The SPARCstation was the first pizzabox I was able to connect a serial cable to and turn on. As its self-tests scrolled by (first try!), I had high hopes…

…that were quickly dashed - neither of its two internal SCSI hard disks seemed to be able to boot. The SPARCstation went to the back burner for a while as I focused on booting the Indy. Getting further meant booting from some other source - requiring tools I didn’t have at hand:

  • an ethernet connection and a way to netboot (the SPARCstation has an AUI connector, not 10Base-T, and I didn’t have a transceiver)
  • a bootable floppy disk - seems to require an existing SPARC system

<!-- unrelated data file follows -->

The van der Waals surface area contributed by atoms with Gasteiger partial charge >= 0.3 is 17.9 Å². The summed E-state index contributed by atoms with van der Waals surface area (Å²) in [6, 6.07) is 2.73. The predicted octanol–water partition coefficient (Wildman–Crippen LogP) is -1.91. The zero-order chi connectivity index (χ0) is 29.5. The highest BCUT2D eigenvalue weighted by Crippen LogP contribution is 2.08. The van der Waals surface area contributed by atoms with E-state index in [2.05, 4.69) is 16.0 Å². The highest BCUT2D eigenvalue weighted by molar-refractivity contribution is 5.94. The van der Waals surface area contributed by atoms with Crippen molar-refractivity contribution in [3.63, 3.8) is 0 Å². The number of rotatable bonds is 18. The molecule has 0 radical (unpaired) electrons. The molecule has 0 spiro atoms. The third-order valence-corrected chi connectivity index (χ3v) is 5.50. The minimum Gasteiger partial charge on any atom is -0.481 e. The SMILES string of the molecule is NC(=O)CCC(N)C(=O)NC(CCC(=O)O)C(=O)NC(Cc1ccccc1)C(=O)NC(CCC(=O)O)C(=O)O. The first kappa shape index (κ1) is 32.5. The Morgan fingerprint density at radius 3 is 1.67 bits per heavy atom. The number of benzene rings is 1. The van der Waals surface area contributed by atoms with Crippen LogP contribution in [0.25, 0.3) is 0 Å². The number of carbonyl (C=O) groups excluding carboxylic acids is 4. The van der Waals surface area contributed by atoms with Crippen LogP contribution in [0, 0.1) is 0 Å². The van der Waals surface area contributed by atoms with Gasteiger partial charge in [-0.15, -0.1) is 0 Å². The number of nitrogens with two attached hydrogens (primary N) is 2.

• an external SCSI CD drive to boot from an install disc

A few weeks later I acquired an AUI -> 10Base-T transceiver, so I dug in to netbooting. Solaris 7 (the most recent OS supporting the sun4c family) has instructions and scripts for setting up a netboot server, but they encode a lot of assumptions about running on Solaris. I tried running from a Solaris 10 virtual machine, but the scripts (written to target Solaris 7) were incredibly incompatible.

Progress on booting stalled again…

A wild CD-ROM appears!

…until I procured a CD drive!

Finding the right CD drive was quite a task - SCSI CD-ROM drives aren’t exactly prevalent in 2017, nor are external enclosures that can provide a SCSI device with power and the right connectors. The pickings for original external CD drives on eBay were quite slim (including many that needed power adapters that weren’t included 😢). In a stroke of luck, I eventually found one that wasn’t an outrageous price, and a Sun-branded one to boot!